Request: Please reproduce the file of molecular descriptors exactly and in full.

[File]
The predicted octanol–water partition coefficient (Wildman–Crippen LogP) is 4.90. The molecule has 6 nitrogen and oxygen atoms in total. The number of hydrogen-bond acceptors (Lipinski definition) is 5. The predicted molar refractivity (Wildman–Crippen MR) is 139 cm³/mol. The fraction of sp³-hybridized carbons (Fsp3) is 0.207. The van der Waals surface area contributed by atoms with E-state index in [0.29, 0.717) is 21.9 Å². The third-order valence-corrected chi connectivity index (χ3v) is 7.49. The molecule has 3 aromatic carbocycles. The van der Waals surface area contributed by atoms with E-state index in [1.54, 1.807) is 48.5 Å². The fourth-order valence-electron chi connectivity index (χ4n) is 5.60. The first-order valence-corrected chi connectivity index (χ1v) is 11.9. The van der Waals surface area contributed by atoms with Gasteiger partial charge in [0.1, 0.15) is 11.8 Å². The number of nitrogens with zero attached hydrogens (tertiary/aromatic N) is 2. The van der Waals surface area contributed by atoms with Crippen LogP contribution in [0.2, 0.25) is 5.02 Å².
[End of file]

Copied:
The predicted octanol–water partition coefficient (Wildman–Crippen LogP) is 4.90. The molecule has 6 nitrogen and oxygen atoms in total. The number of hydrogen-bond acceptors (Lipinski definition) is 5. The predicted molar refractivity (Wildman–Crippen MR) is 139 cm³/mol. The fraction of sp³-hybridized carbons (Fsp3) is 0.207. The van der Waals surface area contributed by atoms with E-state index in [0.29, 0.717) is 21.9 Å². The third-order valence-corrected chi connectivity index (χ3v) is 7.49. The molecule has 3 aromatic carbocycles. The van der Waals surface area contributed by atoms with E-state index in [1.54, 1.807) is 48.5 Å². The fourth-order valence-electron chi connectivity index (χ4n) is 5.60. The first-order valence-corrected chi connectivity index (χ1v) is 11.9. The van der Waals surface area contributed by atoms with Gasteiger partial charge in [0.1, 0.15) is 11.8 Å². The number of nitrogens with zero attached hydrogens (tertiary/aromatic N) is 2. The van der Waals surface area contributed by atoms with Crippen LogP contribution in [0.2, 0.25) is 5.02 Å².